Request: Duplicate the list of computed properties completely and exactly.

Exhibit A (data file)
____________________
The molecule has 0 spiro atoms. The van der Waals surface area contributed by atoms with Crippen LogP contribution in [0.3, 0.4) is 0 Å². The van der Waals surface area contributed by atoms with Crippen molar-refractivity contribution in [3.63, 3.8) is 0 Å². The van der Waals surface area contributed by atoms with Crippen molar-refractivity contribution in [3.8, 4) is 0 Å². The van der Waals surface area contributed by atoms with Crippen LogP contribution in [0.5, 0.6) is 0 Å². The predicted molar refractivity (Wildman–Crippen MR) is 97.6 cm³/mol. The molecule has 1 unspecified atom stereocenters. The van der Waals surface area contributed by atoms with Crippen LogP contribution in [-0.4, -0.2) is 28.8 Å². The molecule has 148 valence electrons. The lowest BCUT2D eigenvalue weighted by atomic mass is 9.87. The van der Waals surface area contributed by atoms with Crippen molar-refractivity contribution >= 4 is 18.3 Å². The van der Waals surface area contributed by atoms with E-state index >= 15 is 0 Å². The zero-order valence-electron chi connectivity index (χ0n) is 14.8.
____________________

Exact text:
The molecule has 0 spiro atoms. The van der Waals surface area contributed by atoms with Crippen LogP contribution in [0.3, 0.4) is 0 Å². The van der Waals surface area contributed by atoms with Crippen molar-refractivity contribution in [3.63, 3.8) is 0 Å². The van der Waals surface area contributed by atoms with Crippen molar-refractivity contribution in [3.8, 4) is 0 Å². The van der Waals surface area contributed by atoms with Crippen LogP contribution in [0.5, 0.6) is 0 Å². The predicted molar refractivity (Wildman–Crippen MR) is 97.6 cm³/mol. The molecule has 1 unspecified atom stereocenters. The van der Waals surface area contributed by atoms with Crippen LogP contribution in [-0.4, -0.2) is 28.8 Å². The molecule has 148 valence electrons. The lowest BCUT2D eigenvalue weighted by atomic mass is 9.87. The van der Waals surface area contributed by atoms with Crippen molar-refractivity contribution >= 4 is 18.3 Å². The van der Waals surface area contributed by atoms with E-state index >= 15 is 0 Å². The zero-order valence-electron chi connectivity index (χ0n) is 14.8.